Sun | May 26, 2019

Clifton Yap | Heroes Park not political, Mr PM

Published:Friday | August 24, 2018 | 12:00 AM
Clifton Yap

It was reported on Thursday, August 16, 2018, that the PM had dismissed as "political argument" the concerns raised at the recent town hall meeting organised by the RJRGLEANER Communications Group, to discuss the Government's proposals to develop Heroes Park and its surroundings (referred to as the Oval Zone project) and that the meeting had been "hijacked for political reasons".

This response is quite unfortunate, as it seems to be dismissive of the many valid concerns expressed by residents from within the directly affected communities, as well as from civil-society stakeholders in general.

Many of these same concerns had also been previously raised by architects and planners, other construction industry professionals, and many in civil society since March 2017, when the signing of the memorandum of understanding (MOU) with China Construction America South America Division (CCASA) was announced for the Oval Zone project and downtown Kingston, and again more recently after the one-year term of the MOU had expired. So the public concerns are not new. What is new is the attempt to dismiss the concerns raised as "political argument", rather than try to address them.

In his town hall rebuttal, the PM also made statements that would indicate that he must have been misinformed when he said that "while we were developing the project internally, we were informing the public" and that this "created gaps in information which some people exploited".


Guarded secret


The fact is that everything about the master plan has been treated as a closely guarded secret by the GOJ/UDC (Urban Development Corporation) since before the MOU, and more than one year later, after the term of the MOU had expired in March 2018, not a single public consultation had been held on any aspect of it.

The only reason that this plan was being discussed in the public domain was because the College of Fellows of the Jamaican Institute of Architects (COF-JIA) inadvertently came across a master plan for the project and released it publicly.

The PM also stated that "it was never the Government's intention to just go in, bulldoze, dislocate, and remove people from their homes" and that "things required a process, and the administration was not yet at that stage".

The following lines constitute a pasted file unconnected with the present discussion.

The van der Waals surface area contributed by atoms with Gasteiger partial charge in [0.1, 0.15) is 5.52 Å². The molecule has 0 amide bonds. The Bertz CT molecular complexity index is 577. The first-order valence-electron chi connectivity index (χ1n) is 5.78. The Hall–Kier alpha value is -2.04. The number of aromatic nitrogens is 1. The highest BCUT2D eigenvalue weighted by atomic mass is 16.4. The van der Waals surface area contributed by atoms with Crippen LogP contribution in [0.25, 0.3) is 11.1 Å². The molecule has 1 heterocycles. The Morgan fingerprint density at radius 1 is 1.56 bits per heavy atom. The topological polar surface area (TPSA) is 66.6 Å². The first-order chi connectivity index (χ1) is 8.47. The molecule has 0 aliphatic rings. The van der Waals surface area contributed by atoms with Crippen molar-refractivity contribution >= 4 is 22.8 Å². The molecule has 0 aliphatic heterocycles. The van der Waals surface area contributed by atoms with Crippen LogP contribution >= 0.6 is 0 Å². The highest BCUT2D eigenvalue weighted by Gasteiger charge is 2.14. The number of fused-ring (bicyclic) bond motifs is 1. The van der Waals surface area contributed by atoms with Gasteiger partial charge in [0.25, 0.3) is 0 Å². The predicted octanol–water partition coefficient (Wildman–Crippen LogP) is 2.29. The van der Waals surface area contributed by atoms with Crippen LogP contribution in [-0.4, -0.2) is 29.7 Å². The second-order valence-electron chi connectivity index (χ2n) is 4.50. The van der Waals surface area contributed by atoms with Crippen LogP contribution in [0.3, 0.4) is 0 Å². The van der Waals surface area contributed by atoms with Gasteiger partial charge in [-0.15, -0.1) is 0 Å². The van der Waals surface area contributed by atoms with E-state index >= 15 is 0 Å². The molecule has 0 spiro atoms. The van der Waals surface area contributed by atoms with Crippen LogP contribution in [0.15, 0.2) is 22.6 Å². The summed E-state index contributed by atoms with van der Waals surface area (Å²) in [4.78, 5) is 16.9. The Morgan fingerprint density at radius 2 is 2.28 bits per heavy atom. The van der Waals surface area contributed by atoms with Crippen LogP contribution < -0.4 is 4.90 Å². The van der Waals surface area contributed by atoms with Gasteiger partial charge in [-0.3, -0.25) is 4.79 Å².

If the process is "not yet at that stage", one would have to question why the GOJ is already pursuing land acquisition in Allman Town and other communities. One would also have to question why the GOJ and UDC have already launched a design competition for the construction of the proposed Parliament building complex to be sited in the middle of Heroes Park, despite the many public concerns raised.


Consultation process


As to assurances regarding "bulldozing" and "dislocation", ask the business people and residents along Constant Spring Road as to what consultation process was followed before the NWA and their contractor, China Harbour, started to bulldoze boundary fences and walls, and destroy major irreplaceable trees? Ask the vendors what consultation occurred before a decision was taken to demolish the market and not replace one in the area?

Further, what public consultations did the GOJ have with its citizens, or even with NEPA, before the NWA decided that the urban streets of Kingston must be transformed into highways, with barrier walls in the medians to ostensibly prevent "high-speed collisions", as was done at Barbican Square, and is being done along Constant Spring Road and elsewhere!

From the foregoing examples, the PM should recognise that it is not a matter of people not wanting 'development' around Heroes Park. The public would like to understand issues such as the rationale and economic feasibility of the plans for widespread demolishing of existing Government buildings and entire communities to construct approximately 17 new ministry buildings and very costly high-rise residential and commercial complexes. They also want to understand the impact on their lives and livelihood.

This is not a political matter.

- Clifton Yap is an architect. Email feedback to and